Recently, an experienced Norwegian politician said that political parties are not important in themselves; they only play their roles if they get political ideas accepted and concrete projects implemented, such as roads built, schools made better, more jobs created, with equal pay for men and women. This is true, but I also believe that political parties are important as forums to discuss and agree upon values and ideology; they must have a foundation that guide them when prioritizing what is important to do and how it should be done.

In a few earlier articles, I have underlined that political in Pakistan and everywhere else should not be built around individuals, founders and their families. At the same time, great politicians of yesterday, heroes and heroines, especially those who lived in difficult times, can inspire us also today: Muhammad Ali Jinnah, Mahatma Gandhi, Winston Churchill, Nelson Mandela, Angela Merkel, and many more. But solutions for problems and issues today must be found by the leaders and politicians in our time, even if we chose to do things that the old leaders would not have approved of in their time.

I believe that it is essential for Pakistan to draw lessons from the past at home and abroad, but politicians must also realize that their work belongs to the present time and the future. Indeed, they must realize that it is ideology, values, ideas and concrete actions that create and unite people in a political party. Political parties should have democratically elected leaders, who work within the party organs.

In many ways, I am worried about the culture of the important parties in Pakistan; today’s leaders should remember that although they may be indispensable today, tomorrow they are gone. Yet, their mission and vision should be carried on by others. I believe that many parties in Pakistan deserve much longer life-span and serious influence than that of their founders and current leaders. Thus, the task of creating and building party cultures are essential for the development of democracy in the parties and the country.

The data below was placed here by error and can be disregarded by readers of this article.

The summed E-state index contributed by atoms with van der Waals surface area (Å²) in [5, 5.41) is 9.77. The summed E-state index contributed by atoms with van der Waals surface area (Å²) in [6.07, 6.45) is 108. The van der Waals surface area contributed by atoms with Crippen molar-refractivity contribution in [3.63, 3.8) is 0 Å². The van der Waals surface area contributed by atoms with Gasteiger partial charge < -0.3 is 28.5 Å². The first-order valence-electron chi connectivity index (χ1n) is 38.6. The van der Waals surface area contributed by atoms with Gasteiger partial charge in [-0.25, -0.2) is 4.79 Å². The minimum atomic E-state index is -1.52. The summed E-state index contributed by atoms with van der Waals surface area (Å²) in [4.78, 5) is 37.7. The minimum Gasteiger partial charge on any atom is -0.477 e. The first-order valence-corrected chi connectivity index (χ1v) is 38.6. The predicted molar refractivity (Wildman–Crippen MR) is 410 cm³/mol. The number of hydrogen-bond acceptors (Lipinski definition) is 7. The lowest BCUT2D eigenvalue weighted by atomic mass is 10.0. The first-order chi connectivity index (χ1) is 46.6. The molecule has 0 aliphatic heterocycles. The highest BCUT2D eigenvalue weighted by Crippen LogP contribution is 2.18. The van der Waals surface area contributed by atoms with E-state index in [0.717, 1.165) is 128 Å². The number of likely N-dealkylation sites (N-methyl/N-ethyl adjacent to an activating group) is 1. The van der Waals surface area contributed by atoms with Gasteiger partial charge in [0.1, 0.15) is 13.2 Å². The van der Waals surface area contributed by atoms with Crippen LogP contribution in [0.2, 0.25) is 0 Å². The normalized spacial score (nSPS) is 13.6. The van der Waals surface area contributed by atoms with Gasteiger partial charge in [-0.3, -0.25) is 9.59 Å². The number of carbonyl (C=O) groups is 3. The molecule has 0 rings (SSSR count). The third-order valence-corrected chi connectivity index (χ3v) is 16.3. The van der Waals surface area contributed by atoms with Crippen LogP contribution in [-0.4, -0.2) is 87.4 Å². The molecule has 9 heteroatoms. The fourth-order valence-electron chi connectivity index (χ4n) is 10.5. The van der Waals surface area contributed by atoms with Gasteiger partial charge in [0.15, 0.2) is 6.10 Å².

Furthermore, I hope that several parties can join hands, too, around important issues and ideologies, such as literacy and education, global warming and climate changes, poverty reduction, job creation, and other issues that are everybody’s concern. The political parties can develop campaigns and even movements – or it can be the other way around, that political parties are established out of campaigns and movements . It is about ideas, goals, leadership, and a lot of work with participation from the top down, and in our time, from the bottom up. It is about developing and learning democracy by ‘doing democracy’.

Let me also underline that on the way to develop parties , many other organizations are also important; labour unions, interest and professional organizations, and all kinds of civil society organizations, including cultural organizations, chambers of commerce, and so on. When I write about this, I feel I preach more than I teach. I tell you what you should do, well, and what I should do, what we should do together. That is also an essential part of a democracy, of making the road ourselves and as we walk it.

Strong political parties are essential, some big ones and many small ones, who can join hands and support each other in government, and in opposition. Democratic politics is also about having opposition parties , who can be watchdogs and keep the government on the ‘straight and narrow’, and present ideas and alternatives in debate. Without a serious and fair opposition in parliament, the parliament is not really democratic.